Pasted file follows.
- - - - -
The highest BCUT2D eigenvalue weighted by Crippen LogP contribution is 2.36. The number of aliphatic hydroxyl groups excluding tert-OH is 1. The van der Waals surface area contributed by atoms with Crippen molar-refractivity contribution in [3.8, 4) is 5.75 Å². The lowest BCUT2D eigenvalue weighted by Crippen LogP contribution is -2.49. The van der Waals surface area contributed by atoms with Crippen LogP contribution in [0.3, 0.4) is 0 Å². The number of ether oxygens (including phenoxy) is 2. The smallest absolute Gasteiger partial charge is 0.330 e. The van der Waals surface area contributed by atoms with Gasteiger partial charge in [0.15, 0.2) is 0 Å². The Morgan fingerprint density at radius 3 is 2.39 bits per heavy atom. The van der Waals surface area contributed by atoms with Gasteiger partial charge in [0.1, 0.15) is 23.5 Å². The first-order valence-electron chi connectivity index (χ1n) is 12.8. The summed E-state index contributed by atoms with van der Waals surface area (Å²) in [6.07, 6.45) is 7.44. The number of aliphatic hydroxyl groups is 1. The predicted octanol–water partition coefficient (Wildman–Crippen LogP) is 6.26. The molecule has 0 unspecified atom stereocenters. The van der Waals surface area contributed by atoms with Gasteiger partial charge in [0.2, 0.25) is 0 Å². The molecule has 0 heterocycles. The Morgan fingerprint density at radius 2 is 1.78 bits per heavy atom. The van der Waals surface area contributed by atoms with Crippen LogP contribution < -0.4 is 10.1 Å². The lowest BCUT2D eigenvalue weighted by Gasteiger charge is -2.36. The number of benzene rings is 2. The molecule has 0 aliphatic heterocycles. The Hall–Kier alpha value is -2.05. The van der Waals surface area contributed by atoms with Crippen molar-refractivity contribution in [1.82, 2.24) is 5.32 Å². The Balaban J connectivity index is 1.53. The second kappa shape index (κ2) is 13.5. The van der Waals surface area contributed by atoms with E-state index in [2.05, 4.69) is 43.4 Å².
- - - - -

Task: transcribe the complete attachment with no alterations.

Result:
The highest BCUT2D eigenvalue weighted by Crippen LogP contribution is 2.36. The number of aliphatic hydroxyl groups excluding tert-OH is 1. The van der Waals surface area contributed by atoms with Crippen molar-refractivity contribution in [3.8, 4) is 5.75 Å². The lowest BCUT2D eigenvalue weighted by Crippen LogP contribution is -2.49. The van der Waals surface area contributed by atoms with Crippen LogP contribution in [0.3, 0.4) is 0 Å². The number of ether oxygens (including phenoxy) is 2. The smallest absolute Gasteiger partial charge is 0.330 e. The van der Waals surface area contributed by atoms with Gasteiger partial charge in [0.15, 0.2) is 0 Å². The Morgan fingerprint density at radius 3 is 2.39 bits per heavy atom. The van der Waals surface area contributed by atoms with Gasteiger partial charge in [0.1, 0.15) is 23.5 Å². The first-order valence-electron chi connectivity index (χ1n) is 12.8. The summed E-state index contributed by atoms with van der Waals surface area (Å²) in [6.07, 6.45) is 7.44. The number of aliphatic hydroxyl groups is 1. The predicted octanol–water partition coefficient (Wildman–Crippen LogP) is 6.26. The molecule has 0 unspecified atom stereocenters. The van der Waals surface area contributed by atoms with Gasteiger partial charge in [0.2, 0.25) is 0 Å². The molecule has 0 heterocycles. The Morgan fingerprint density at radius 2 is 1.78 bits per heavy atom. The van der Waals surface area contributed by atoms with Crippen LogP contribution < -0.4 is 10.1 Å². The lowest BCUT2D eigenvalue weighted by Gasteiger charge is -2.36. The number of benzene rings is 2. The molecule has 0 aliphatic heterocycles. The Hall–Kier alpha value is -2.05. The van der Waals surface area contributed by atoms with Crippen molar-refractivity contribution in [1.82, 2.24) is 5.32 Å². The Balaban J connectivity index is 1.53. The second kappa shape index (κ2) is 13.5. The van der Waals surface area contributed by atoms with E-state index in [2.05, 4.69) is 43.4 Å².